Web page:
"I would mow the lawn, pick the kids up, just little things that I would have done for nothing. It was his way of making me feel like I was earning something, and helping me out. Being the professional that he is, he probably thought it would be a way to help, even though he could see I was also trying to help myself."
The support Scott and Carly extended to Harry helped not only ease the financial pressure that comes with being a non-League footballer, but also with the self-esteem issues footballers who are released as teenagers can endure. It gave Arter the space and time to focus on rebuilding his football career.
"I probably didn't think too much about it at the time," Arter says. "I was just playing in non-League and enjoying my football. When I look back at it now, I realise with all the help I received, I didn't have to worry about things other kids my age had to worry about. It gave me a platform to get to this position (playing in the Premier League). Without a doubt it helped me get where I wanted to be."
The pair remain as close as ever, and ironically now Arter is the Premier League player, while Scott enjoys the autumn of his career at Championship side Fulham. Speaking to them both it's clear the pair are proud of each other's achievements in the game. They play in the same position, and the more Premier League games Harry plays, the more comparisons will be made of their playing style.
"I like to think I am my own player," Arter said, "but he is someone that has played at the top level his whole career, and is someone who has captained his country. It would be foolish not to try and take parts of his game and bring it into mine. As much as I have watched him I like think I'm my own player, although have probably taken bits from his game."
Parker is a valuable sounding board this season with so much at stake in the Premier League for Arter's Bournemouth. The pair spoke after the defeat to Southampton a week ago, the first half of which Arter described as 'embarrassing'.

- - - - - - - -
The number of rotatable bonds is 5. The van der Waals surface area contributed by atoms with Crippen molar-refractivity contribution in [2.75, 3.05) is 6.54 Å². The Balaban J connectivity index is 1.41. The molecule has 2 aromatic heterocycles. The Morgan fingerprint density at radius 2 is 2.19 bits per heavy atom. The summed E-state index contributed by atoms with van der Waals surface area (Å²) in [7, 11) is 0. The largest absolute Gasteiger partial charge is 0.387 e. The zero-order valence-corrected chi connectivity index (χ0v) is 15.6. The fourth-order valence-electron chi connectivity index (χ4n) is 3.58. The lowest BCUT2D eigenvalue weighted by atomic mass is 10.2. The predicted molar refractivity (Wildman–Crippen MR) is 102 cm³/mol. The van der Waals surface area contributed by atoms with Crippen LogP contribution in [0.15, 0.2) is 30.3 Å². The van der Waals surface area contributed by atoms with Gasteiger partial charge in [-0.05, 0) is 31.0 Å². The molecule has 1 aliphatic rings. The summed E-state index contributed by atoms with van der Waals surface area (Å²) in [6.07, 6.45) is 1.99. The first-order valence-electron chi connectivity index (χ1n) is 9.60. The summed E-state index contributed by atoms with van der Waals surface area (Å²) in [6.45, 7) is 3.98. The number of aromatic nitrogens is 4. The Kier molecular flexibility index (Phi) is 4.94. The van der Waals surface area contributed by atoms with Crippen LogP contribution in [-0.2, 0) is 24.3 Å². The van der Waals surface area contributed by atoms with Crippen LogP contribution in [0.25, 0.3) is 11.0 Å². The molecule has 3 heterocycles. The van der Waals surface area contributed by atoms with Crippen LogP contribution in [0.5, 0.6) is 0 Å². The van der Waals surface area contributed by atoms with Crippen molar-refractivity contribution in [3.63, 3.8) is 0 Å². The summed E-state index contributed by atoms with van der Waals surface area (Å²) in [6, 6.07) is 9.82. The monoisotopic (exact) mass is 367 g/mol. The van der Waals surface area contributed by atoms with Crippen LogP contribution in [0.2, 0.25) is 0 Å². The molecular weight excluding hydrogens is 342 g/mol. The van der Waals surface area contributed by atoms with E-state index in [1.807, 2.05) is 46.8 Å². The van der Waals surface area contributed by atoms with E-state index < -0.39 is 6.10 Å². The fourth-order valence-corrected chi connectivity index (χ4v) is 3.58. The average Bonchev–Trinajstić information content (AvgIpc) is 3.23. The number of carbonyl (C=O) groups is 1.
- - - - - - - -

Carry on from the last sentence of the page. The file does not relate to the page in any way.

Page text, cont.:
"There's no doubt he's been in that position before," Arter explained. "That first half last weekend I didn't enjoy one bit. After the game you reflect and it's nice to speak to someone like him to reflect on it and put things into perspective."
Parker has been there, done it, and got the t-shirt. His experience with Charlton, Newcastle, and particularly West Ham will certainly help him advise Arter on how cope with a relegation battle, and also how to make the most of his obvious talent.
"He speaks to me more on an individual basis rather than what he feels the team can improve upon," Arter added. "Without a shadow of a doubt he's helped me get where I am today. His experience is something I value really highly. I try to listen and do as much as he tells me to do."
"He doesn't interfere unless I ask for his opinion, which is nice. After each game, if he's watched it he'll give me his honest opinion. He's someone I respect more than anyone in football and it's nice to have him there to fall back on."
This weekend Bournemouth take on one of Parker's old clubs, Newcastle United, although there will be no split loyalties. "He loved his time at Newcastle and at the end maybe it was a little bit turbulent for him, but he really enjoyed himself there - even if the fans aren't too keen on him now. He'll definitely want us to win though!"